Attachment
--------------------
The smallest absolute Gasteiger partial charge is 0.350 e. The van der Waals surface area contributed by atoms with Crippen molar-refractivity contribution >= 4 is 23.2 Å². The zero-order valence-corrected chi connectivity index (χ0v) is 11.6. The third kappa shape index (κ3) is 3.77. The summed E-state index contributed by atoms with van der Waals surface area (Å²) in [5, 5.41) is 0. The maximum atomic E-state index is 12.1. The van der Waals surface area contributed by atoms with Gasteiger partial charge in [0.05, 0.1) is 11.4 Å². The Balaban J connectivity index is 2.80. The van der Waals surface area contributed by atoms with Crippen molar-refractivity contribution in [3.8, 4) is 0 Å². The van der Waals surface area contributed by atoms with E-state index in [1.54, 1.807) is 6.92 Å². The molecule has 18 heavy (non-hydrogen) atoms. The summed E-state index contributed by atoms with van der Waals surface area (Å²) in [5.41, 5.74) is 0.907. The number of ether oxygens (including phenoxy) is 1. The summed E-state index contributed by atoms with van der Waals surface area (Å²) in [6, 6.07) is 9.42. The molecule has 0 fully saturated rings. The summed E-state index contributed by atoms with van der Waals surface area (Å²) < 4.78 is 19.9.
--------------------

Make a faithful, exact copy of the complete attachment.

The smallest absolute Gasteiger partial charge is 0.350 e. The van der Waals surface area contributed by atoms with Crippen molar-refractivity contribution >= 4 is 23.2 Å². The zero-order valence-corrected chi connectivity index (χ0v) is 11.6. The third kappa shape index (κ3) is 3.77. The summed E-state index contributed by atoms with van der Waals surface area (Å²) in [5, 5.41) is 0. The maximum atomic E-state index is 12.1. The van der Waals surface area contributed by atoms with Gasteiger partial charge in [0.05, 0.1) is 11.4 Å². The Balaban J connectivity index is 2.80. The van der Waals surface area contributed by atoms with Crippen molar-refractivity contribution in [3.8, 4) is 0 Å². The van der Waals surface area contributed by atoms with E-state index in [1.54, 1.807) is 6.92 Å². The molecule has 18 heavy (non-hydrogen) atoms. The summed E-state index contributed by atoms with van der Waals surface area (Å²) in [5.41, 5.74) is 0.907. The number of ether oxygens (including phenoxy) is 1. The summed E-state index contributed by atoms with van der Waals surface area (Å²) in [6, 6.07) is 9.42. The molecule has 0 fully saturated rings. The summed E-state index contributed by atoms with van der Waals surface area (Å²) < 4.78 is 19.9.